Letter: Planning is needed to stop the sad death of our high streets
SIR – Your unnamed correspondent is correct that our high streets were designed for shops (Letters, 13th November). However, that and the lack of proactive thinking by our councillors is the problem.
I realise, flushed from the ‘victory’ of Brexit, there is a vision of dragging the country back to the stygian gloom of the 1950s, curiously perceived with ‘Hovis commercial’ nostalgia.
Last week I made several bank transactions, renewed a magazine subscription, requested a repeat prescription, bought two books, a replacement handle and lock for my garage, some photo paper for my printer, and a case (or two) of wine while sat in my recliner and using my iPhone.
We made our fortnightly supermarket visit to purchase groceries, collect the prescription from the in-store pharmacy and, while there, remembered I needed A4 paper and bought a birthday card.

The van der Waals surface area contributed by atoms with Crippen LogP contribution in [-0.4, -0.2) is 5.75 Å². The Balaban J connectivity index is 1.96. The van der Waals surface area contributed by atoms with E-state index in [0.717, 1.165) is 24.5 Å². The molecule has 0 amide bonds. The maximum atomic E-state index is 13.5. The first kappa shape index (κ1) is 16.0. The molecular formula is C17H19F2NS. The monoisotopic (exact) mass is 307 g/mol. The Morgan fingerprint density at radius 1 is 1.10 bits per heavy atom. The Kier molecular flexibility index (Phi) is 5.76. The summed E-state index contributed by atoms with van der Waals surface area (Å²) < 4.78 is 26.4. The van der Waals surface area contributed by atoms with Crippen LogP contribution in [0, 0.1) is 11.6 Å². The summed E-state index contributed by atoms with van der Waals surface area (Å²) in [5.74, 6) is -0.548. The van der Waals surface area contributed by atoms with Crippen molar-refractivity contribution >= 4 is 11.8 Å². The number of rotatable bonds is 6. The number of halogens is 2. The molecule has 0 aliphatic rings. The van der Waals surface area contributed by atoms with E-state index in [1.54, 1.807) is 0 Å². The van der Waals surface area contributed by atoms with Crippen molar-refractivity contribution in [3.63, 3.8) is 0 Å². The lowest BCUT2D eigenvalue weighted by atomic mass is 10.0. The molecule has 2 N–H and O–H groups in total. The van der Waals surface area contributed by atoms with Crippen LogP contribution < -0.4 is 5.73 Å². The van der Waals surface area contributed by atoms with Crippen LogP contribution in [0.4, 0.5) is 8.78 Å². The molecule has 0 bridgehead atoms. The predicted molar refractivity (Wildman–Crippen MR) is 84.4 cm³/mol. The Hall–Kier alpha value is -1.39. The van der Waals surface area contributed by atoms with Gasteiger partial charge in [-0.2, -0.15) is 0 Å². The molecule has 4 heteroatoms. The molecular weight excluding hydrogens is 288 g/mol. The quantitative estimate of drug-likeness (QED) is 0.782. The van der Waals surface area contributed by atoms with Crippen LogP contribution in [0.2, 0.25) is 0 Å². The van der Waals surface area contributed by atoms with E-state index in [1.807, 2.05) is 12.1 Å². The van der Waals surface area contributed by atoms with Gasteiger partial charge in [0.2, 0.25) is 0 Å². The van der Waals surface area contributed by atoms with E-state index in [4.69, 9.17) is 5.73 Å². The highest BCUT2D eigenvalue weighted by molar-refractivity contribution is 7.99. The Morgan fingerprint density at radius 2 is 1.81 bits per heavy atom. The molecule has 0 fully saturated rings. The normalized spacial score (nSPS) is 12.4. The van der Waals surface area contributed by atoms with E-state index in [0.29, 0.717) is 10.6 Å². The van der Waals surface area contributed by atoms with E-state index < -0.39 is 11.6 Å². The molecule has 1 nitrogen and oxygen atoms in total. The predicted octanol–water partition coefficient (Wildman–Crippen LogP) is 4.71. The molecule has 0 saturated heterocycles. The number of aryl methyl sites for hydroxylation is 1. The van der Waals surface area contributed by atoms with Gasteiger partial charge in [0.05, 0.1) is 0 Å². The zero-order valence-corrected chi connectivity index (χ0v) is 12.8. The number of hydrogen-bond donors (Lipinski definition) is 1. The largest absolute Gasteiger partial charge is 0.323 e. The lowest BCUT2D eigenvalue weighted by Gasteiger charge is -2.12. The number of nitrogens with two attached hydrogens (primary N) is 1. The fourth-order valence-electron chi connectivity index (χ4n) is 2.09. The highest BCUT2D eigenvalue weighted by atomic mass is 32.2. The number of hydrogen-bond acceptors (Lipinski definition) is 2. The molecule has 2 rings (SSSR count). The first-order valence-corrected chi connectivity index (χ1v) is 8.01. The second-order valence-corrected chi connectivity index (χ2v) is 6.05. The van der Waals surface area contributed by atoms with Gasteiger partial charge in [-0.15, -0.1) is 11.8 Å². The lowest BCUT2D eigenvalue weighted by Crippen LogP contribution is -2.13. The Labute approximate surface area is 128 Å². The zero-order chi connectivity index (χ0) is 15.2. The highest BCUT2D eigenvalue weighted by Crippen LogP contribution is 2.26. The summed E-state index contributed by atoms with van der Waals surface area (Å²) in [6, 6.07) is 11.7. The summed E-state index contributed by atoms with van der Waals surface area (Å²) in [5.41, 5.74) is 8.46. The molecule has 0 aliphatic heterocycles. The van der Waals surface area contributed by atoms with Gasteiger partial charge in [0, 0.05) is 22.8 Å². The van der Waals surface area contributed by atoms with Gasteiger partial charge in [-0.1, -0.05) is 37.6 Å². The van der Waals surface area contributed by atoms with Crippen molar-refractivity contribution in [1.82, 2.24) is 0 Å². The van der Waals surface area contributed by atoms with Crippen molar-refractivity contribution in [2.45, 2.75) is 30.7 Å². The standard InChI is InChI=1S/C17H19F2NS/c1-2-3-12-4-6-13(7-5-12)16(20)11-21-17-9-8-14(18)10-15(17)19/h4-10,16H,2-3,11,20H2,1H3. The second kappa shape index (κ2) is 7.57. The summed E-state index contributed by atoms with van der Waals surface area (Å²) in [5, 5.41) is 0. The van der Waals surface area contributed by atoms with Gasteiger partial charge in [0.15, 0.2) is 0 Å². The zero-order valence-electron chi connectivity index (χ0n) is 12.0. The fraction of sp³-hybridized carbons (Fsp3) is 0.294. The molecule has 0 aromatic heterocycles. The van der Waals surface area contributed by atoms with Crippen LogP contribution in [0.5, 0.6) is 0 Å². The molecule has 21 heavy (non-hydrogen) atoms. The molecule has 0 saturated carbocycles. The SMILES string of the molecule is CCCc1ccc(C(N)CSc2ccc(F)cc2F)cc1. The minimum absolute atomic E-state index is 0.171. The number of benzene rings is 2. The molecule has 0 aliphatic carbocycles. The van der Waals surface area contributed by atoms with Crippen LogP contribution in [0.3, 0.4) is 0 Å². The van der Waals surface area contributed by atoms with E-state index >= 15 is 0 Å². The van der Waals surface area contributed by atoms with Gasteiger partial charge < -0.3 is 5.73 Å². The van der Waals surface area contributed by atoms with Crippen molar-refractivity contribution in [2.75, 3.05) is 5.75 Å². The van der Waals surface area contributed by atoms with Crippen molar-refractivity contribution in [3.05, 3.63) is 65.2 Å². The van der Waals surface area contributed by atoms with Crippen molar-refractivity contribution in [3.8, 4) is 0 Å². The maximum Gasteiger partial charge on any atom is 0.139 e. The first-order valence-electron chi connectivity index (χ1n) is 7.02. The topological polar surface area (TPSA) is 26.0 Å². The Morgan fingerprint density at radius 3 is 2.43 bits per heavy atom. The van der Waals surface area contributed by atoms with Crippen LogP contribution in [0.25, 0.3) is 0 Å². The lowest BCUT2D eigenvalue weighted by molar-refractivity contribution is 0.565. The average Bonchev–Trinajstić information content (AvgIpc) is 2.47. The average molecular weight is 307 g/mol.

I also picked up my A&T (well, Lymington Times as one is a Waitrose customer).
The only trip planned to New Milton high street is to take a crate of DVDs made obsolete as we download our entertainment from the streaming services. And I am 75 and not particularly cyber savvy.
Online and hypermarket model supermarkets are the future and it is a sad, horrible death for high streets unless there is proactive planning. An example: the Cooperative store failed. That site could be developed as a gated community of sheltered, affordable or retirement homes. Other declining high streets could provide ‘brown sites’ for housing.
There is complexity, legal and planning issues. However, no green fields would disappear and no bugs, beetles or crested newts would be endangered.